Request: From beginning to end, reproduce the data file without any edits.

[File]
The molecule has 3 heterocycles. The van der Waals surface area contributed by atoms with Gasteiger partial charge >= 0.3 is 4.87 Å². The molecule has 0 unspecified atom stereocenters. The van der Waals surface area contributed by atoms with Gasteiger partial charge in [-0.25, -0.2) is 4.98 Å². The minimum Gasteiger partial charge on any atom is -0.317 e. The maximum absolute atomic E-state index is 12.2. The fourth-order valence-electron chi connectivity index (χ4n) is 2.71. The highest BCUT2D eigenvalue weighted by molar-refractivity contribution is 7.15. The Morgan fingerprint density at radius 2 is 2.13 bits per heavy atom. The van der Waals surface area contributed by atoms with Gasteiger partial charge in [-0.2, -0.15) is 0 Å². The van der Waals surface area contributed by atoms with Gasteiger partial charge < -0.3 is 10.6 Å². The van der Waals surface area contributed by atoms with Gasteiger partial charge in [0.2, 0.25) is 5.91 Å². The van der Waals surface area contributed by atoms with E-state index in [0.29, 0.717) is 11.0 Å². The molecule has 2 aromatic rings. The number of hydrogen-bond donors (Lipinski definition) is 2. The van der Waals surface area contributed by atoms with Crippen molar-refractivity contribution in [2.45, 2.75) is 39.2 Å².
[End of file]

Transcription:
The molecule has 3 heterocycles. The van der Waals surface area contributed by atoms with Gasteiger partial charge >= 0.3 is 4.87 Å². The molecule has 0 unspecified atom stereocenters. The van der Waals surface area contributed by atoms with Gasteiger partial charge in [-0.25, -0.2) is 4.98 Å². The minimum Gasteiger partial charge on any atom is -0.317 e. The maximum absolute atomic E-state index is 12.2. The fourth-order valence-electron chi connectivity index (χ4n) is 2.71. The highest BCUT2D eigenvalue weighted by molar-refractivity contribution is 7.15. The Morgan fingerprint density at radius 2 is 2.13 bits per heavy atom. The van der Waals surface area contributed by atoms with Gasteiger partial charge in [-0.2, -0.15) is 0 Å². The van der Waals surface area contributed by atoms with Gasteiger partial charge < -0.3 is 10.6 Å². The van der Waals surface area contributed by atoms with Gasteiger partial charge in [0.2, 0.25) is 5.91 Å². The van der Waals surface area contributed by atoms with E-state index in [0.29, 0.717) is 11.0 Å². The molecule has 2 aromatic rings. The number of hydrogen-bond donors (Lipinski definition) is 2. The van der Waals surface area contributed by atoms with Crippen molar-refractivity contribution in [2.45, 2.75) is 39.2 Å².